As a separate matter, in a deal that involves less than a specified percentage (usually 70%) of listed stock as the deal consideration, the warrants often provide that the exercise price will be adjusted if the warrant is exercised within a specified period of time after the closing of the deal (usually 30 days) such that the warrant holder will be entitled to receive upon exercise, on a net basis, the Black-Scholes value of the warrant (calculated as of immediately prior to closing, based on certain assumptions specified in the warrant agreement). This creates an added complication in that a buyer may not know the exact amount of consideration to be paid for the de-SPACed warrants at the time of signing. Buyers should, therefore, consider whether the warrant agreement terms may be amended and whether it would be feasible or desirable for the buyer to enter into agreements with the warrant holders that lock in the treatment of their warrants at the time of signing.
Finally, de-SPACed companies may have inherited legacy target warrants (for example, if the target had issued warrants to VC funds or debt or service providers pre-SPAC IPO), which may have bespoke provisions and may further complicate cleaning up the company’s capital structure post-acquisition.
Some de-SPACed companies are organized as “Up-Cs” for tax purposes. Some de-SPACed companies are structured as umbrella partnership C corporations (“Up-Cs”), where the target business is organized as a flowthrough for tax purposes, either as an LLC or a limited partnership (“opco”), and the publicly listed de-SPACed company’s sole asset is its equity in opco. In such a structure, the public shareholders hold one class of shares in the public company (which carry both economic and voting rights) while other shareholders, typically the legacy target founders and initial investors, hold both a different class of shares in the public company (which carry voting but no economic rights) and units in opco (which carry their economic interests). As such, acquiring a de-SPACed company that is organized as an Up-C is even more challenging from a corporate perspective; the transaction needs to account for both the treatment of shares and opco units. Further, many Up-Cs often have a tax receivable agreement (“TRA”) in place. TRAs may, among other things, require a payout to TRA beneficiaries upon a change of control of the de-SPACed company, and these payments can be significant. Therefore, having a TRA in place raises additional structuring considerations, including whether certain shareholders are potentially receiving differential consideration.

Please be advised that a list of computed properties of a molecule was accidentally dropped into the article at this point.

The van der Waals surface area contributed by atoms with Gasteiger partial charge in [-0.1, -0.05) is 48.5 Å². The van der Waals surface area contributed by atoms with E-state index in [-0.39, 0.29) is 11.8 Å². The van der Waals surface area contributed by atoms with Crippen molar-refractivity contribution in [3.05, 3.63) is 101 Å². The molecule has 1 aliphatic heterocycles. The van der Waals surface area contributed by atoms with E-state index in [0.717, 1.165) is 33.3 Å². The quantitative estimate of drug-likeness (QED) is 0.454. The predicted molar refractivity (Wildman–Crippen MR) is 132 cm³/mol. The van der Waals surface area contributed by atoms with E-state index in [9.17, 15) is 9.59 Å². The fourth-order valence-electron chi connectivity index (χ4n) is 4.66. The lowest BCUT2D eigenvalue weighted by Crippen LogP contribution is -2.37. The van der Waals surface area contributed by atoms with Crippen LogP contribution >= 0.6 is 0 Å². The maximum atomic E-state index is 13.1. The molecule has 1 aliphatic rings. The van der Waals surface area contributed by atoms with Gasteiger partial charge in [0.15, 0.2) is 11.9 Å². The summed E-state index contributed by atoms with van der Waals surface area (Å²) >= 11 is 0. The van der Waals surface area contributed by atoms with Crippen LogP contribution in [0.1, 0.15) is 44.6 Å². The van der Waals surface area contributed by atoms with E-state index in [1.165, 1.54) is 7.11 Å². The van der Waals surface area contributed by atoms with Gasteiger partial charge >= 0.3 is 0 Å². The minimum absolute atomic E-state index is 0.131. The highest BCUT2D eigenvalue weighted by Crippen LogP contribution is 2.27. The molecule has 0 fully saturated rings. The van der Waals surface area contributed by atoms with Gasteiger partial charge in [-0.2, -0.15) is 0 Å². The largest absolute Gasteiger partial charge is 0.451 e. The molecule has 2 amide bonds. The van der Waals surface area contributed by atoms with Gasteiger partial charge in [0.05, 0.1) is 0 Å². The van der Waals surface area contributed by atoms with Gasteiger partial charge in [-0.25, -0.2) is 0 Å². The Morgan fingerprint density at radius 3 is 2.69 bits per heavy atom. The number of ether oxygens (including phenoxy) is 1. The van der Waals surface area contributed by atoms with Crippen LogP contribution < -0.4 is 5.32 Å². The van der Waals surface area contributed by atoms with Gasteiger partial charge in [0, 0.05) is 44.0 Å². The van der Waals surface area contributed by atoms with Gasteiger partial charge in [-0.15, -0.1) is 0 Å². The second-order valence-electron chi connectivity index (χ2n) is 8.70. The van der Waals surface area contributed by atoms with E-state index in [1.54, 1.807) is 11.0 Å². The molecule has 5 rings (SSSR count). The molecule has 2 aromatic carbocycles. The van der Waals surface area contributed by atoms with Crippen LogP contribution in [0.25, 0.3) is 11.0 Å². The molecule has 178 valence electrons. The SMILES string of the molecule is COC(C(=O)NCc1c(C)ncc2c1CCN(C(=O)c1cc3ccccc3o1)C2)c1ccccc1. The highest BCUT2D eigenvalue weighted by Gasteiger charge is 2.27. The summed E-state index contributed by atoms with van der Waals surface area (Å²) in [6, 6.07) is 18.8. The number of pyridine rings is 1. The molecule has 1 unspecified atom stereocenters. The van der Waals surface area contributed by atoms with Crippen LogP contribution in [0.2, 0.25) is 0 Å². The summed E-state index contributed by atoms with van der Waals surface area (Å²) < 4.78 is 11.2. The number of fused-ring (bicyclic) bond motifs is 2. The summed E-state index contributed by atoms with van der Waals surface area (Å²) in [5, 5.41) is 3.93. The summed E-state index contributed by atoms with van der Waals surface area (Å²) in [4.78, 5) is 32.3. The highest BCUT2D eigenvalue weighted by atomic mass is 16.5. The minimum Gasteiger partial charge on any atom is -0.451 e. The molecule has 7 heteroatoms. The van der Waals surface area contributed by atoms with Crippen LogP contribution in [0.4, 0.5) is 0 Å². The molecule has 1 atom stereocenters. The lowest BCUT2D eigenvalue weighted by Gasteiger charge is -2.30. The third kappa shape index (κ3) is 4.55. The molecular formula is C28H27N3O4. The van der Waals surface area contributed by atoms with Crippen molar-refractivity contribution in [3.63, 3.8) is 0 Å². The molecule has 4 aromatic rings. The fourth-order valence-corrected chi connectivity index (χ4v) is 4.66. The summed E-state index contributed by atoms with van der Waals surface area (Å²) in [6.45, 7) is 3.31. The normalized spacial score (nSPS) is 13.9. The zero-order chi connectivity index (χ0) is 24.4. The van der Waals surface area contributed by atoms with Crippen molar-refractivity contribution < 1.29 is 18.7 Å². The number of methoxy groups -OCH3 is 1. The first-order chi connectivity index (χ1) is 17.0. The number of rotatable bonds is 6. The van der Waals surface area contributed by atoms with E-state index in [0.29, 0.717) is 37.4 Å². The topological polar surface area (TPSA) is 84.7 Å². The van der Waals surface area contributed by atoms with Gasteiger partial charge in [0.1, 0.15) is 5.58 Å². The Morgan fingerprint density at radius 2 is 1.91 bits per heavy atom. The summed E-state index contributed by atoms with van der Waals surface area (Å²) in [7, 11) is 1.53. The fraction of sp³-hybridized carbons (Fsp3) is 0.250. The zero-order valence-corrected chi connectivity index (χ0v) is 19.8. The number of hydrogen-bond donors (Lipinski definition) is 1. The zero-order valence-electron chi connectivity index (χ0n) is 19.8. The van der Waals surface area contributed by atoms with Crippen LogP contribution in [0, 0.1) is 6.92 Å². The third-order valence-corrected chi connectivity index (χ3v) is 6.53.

De-SPACed companies may be subject to, or at risk of, litigation or investigation. Finally, it is not uncommon for de-SPACed companies to be subject to fiduciary duty litigation in connection with the de-SPAC process, and/or securities litigation or investigations regarding issues with the de-SPAC merger or subsequent SEC disclosures. (This is especially common when the de-SPACed company misses earnings targets shortly after going public with the de-SPAC). Any potential buyer of a de-SPACed company should carefully conduct diligence regarding these potential exposures and the extent to which they may be extinguished by virtue of the acquisition.
Mergers involving de-SPACed companies present several unique features. It is important—even more so than in other contexts—to engage and consult with counsel early, as several threshold matters will need to be addressed to ensure that the transaction is structured in the appropriate manner, that the valuation accounts for the fully diluted capital of the de-SPACed target, and that the board process is appropriately structured to meet applicable fiduciary standards.